Children may have different preferences, but even the most car-mad child doesn’t play with cars ALL the time. It’s important that children get a wide range of play experiences to help them develop different skills. So why can’t a session of crashing toy cars be followed by cooking up some plastic lunch?
And different styles of play don’t necessarily mean different toys. Children might approach the same toy but in a different way. For example one child may take two dinosaurs and set up a role play, another might engage the dinosaurs in a battle! But a dinosaur is not intrinsically a male or female toy. Allowing children a wide variety of toys enables them to explore their imagination, so there’s really no reason to mark off certain toys “for boys” and others “for girls”.
In homes and daycare settings boys and girls play together every day – why do toy retailers want to tell them they’re doing it wrong?
We’re not denying that there may be some innate differences between boys and girls. That’s a debate for another time.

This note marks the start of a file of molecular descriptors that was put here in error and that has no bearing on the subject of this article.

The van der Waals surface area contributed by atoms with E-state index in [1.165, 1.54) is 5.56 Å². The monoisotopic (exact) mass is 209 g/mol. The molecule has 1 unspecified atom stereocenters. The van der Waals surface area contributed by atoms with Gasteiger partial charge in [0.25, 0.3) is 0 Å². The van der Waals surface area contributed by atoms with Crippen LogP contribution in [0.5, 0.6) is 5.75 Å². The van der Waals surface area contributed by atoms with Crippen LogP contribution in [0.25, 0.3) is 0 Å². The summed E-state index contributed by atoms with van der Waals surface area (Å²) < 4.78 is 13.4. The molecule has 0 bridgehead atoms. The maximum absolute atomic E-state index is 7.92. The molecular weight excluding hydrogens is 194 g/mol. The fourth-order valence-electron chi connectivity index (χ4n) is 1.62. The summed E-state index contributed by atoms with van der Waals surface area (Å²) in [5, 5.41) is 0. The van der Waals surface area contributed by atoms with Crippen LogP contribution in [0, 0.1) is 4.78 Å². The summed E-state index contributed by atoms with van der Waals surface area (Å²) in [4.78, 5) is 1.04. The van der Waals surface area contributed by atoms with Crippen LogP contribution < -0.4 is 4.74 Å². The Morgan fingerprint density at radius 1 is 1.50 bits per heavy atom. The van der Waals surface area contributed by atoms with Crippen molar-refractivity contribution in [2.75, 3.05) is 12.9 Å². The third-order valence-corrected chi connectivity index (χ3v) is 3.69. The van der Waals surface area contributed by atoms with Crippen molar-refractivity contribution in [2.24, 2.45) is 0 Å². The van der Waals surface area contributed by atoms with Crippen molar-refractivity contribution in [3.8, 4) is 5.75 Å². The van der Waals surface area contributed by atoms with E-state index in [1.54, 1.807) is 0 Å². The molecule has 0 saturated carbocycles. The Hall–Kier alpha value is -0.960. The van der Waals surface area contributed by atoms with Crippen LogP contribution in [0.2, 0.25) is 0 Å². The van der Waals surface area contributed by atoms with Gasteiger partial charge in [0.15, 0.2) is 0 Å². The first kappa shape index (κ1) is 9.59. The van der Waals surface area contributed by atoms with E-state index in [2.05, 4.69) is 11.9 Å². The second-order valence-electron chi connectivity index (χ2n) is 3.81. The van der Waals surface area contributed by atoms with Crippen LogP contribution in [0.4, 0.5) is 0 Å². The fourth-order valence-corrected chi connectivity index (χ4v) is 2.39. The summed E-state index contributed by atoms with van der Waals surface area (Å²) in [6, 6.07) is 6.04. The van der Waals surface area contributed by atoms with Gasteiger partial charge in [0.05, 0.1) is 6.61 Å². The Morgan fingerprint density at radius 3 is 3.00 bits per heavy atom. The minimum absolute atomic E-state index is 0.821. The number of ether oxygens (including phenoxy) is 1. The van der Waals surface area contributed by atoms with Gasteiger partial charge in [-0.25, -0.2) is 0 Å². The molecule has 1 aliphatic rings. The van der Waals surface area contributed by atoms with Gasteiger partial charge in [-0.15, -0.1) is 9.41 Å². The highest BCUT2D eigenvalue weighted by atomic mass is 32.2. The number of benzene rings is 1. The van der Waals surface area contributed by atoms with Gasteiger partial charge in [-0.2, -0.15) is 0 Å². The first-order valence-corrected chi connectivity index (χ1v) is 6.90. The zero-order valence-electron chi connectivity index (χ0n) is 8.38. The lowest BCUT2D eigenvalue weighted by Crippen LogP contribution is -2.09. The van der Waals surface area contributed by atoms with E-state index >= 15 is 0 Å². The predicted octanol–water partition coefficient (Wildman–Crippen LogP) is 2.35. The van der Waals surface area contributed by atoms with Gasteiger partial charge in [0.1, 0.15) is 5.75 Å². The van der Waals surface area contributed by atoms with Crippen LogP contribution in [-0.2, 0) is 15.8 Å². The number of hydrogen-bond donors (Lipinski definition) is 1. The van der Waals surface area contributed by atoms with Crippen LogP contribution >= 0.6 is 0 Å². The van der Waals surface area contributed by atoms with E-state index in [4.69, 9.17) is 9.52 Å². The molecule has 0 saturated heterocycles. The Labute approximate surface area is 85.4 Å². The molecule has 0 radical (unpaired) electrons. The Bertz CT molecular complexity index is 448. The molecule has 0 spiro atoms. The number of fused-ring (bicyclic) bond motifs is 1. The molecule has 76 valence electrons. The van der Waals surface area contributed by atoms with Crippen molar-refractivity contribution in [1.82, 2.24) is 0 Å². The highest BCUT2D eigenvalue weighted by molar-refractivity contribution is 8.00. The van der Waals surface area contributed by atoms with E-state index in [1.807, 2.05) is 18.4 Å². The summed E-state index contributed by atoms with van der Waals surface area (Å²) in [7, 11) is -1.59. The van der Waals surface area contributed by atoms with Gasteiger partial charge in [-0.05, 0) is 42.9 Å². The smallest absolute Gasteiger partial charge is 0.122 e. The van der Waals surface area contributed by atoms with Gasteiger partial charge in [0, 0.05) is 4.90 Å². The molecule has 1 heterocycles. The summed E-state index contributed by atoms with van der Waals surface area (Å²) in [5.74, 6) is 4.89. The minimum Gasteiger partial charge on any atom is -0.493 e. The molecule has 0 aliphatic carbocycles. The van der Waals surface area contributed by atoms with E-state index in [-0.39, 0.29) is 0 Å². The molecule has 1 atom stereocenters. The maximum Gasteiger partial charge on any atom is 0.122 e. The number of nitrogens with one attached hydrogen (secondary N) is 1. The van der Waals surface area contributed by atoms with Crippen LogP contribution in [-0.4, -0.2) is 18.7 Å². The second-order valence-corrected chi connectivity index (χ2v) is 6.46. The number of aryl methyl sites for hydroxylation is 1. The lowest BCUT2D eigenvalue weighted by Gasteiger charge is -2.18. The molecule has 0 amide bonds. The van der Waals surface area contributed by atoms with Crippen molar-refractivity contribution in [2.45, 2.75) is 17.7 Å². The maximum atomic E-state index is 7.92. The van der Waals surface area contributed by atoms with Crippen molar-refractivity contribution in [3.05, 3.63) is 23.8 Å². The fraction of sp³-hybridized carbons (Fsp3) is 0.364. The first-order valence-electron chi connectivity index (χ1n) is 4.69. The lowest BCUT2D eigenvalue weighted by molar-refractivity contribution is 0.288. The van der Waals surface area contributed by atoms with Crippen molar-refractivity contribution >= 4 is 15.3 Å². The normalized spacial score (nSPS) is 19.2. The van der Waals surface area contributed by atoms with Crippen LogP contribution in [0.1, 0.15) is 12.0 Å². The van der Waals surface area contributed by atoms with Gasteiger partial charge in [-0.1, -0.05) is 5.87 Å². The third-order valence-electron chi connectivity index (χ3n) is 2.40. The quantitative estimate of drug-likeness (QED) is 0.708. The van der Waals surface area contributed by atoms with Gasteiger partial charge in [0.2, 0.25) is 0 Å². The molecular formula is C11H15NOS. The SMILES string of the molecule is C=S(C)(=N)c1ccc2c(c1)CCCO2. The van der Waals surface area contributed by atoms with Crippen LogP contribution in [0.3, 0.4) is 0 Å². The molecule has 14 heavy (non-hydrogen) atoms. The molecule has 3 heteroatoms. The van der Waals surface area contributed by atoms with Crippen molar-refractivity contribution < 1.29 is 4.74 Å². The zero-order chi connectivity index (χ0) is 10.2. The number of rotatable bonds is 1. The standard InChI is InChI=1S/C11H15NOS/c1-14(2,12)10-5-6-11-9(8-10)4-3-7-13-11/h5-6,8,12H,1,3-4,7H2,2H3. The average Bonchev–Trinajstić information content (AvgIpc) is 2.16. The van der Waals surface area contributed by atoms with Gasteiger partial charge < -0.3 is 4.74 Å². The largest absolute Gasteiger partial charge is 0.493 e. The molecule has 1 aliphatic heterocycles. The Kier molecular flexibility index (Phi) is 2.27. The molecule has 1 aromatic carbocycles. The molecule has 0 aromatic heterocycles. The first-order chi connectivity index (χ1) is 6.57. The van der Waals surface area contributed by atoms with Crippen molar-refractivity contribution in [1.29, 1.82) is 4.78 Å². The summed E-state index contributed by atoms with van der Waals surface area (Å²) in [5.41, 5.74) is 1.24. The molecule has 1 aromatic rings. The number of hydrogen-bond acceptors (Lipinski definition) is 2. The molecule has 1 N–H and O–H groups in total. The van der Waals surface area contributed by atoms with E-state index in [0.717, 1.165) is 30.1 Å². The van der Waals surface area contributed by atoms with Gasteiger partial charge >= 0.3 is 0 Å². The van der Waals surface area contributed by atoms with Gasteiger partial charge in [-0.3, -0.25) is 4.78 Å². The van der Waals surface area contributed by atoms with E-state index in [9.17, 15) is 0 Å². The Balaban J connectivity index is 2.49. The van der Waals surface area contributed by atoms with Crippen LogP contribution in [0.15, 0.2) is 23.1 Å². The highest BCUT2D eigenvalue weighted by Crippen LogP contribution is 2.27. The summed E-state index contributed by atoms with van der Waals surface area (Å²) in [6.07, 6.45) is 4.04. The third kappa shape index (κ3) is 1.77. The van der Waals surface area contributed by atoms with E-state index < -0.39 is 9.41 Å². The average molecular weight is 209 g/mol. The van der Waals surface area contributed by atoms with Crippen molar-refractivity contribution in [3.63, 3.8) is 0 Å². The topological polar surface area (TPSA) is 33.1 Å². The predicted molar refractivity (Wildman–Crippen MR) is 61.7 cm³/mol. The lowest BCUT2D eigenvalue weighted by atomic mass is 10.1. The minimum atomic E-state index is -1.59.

But it’s worth noting that even those who champion gender differences recognise that there is a lot of overlap between the two sexes in their skills and interests. This means many boys will enjoy playing with dollhouses and buggies and many girls will like to play with construction toys and science kits, and many kids will enjoy both.
It’s also worth noting that much scientific research relating to gender toy preference refers to older children who have already picked up messages from society about what they should play with.
Whilst no-one is stopping children physically, these signs are telling children what they are supposed to like. They reinforce the very real social stigma attached to children playing with the “wrong toys”. A parent might be happy for their child to play with whatever they want, but they may be afraid of their children being teased by their peers. This is especially true when it comes to boys playing with “girls’” toys, eg. toy kitchens, buggies and dolls. As any parent of a son will know, the taunt of being called a “girl” or “gay” is a common one for young boys.